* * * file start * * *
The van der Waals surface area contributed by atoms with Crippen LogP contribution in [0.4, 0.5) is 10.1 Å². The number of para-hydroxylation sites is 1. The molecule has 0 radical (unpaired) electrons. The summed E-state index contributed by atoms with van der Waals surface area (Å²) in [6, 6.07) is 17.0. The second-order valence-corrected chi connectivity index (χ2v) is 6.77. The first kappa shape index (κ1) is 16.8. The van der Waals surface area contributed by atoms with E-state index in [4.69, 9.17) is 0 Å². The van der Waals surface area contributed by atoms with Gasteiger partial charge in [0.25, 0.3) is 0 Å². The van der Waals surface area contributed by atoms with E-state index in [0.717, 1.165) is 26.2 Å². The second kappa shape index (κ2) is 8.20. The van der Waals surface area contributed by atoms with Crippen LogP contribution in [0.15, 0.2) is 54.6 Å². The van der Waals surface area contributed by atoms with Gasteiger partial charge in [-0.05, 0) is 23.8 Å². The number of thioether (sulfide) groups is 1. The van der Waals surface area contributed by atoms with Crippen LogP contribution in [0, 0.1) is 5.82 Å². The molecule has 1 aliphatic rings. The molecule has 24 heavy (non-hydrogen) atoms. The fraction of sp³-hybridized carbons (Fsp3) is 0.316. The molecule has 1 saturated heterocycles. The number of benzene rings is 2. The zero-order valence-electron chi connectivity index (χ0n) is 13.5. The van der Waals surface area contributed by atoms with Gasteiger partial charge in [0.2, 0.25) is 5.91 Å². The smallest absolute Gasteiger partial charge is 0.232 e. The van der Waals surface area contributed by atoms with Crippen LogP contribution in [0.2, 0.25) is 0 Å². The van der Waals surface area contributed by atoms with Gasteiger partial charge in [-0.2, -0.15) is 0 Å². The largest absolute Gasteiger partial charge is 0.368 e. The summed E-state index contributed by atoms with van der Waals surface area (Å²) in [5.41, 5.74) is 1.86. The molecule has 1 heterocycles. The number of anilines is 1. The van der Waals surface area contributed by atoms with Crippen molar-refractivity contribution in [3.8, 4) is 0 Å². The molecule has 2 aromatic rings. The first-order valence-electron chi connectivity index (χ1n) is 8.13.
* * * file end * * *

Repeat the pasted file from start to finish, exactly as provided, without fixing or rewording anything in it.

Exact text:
The van der Waals surface area contributed by atoms with Crippen LogP contribution in [0.4, 0.5) is 10.1 Å². The number of para-hydroxylation sites is 1. The molecule has 0 radical (unpaired) electrons. The summed E-state index contributed by atoms with van der Waals surface area (Å²) in [6, 6.07) is 17.0. The second-order valence-corrected chi connectivity index (χ2v) is 6.77. The first kappa shape index (κ1) is 16.8. The van der Waals surface area contributed by atoms with E-state index in [4.69, 9.17) is 0 Å². The van der Waals surface area contributed by atoms with Gasteiger partial charge in [0.25, 0.3) is 0 Å². The van der Waals surface area contributed by atoms with E-state index in [0.717, 1.165) is 26.2 Å². The second kappa shape index (κ2) is 8.20. The van der Waals surface area contributed by atoms with Crippen LogP contribution in [0.15, 0.2) is 54.6 Å². The van der Waals surface area contributed by atoms with Gasteiger partial charge in [-0.05, 0) is 23.8 Å². The number of thioether (sulfide) groups is 1. The van der Waals surface area contributed by atoms with Crippen LogP contribution in [0, 0.1) is 5.82 Å². The molecule has 1 aliphatic rings. The molecule has 24 heavy (non-hydrogen) atoms. The fraction of sp³-hybridized carbons (Fsp3) is 0.316. The molecule has 1 saturated heterocycles. The number of benzene rings is 2. The zero-order valence-electron chi connectivity index (χ0n) is 13.5. The van der Waals surface area contributed by atoms with Gasteiger partial charge in [0.2, 0.25) is 5.91 Å². The smallest absolute Gasteiger partial charge is 0.232 e. The van der Waals surface area contributed by atoms with Crippen LogP contribution in [0.2, 0.25) is 0 Å². The van der Waals surface area contributed by atoms with Gasteiger partial charge in [-0.2, -0.15) is 0 Å². The largest absolute Gasteiger partial charge is 0.368 e. The summed E-state index contributed by atoms with van der Waals surface area (Å²) in [5.41, 5.74) is 1.86. The molecule has 1 heterocycles. The number of anilines is 1. The van der Waals surface area contributed by atoms with Crippen molar-refractivity contribution in [3.8, 4) is 0 Å². The molecule has 2 aromatic rings. The first-order valence-electron chi connectivity index (χ1n) is 8.13.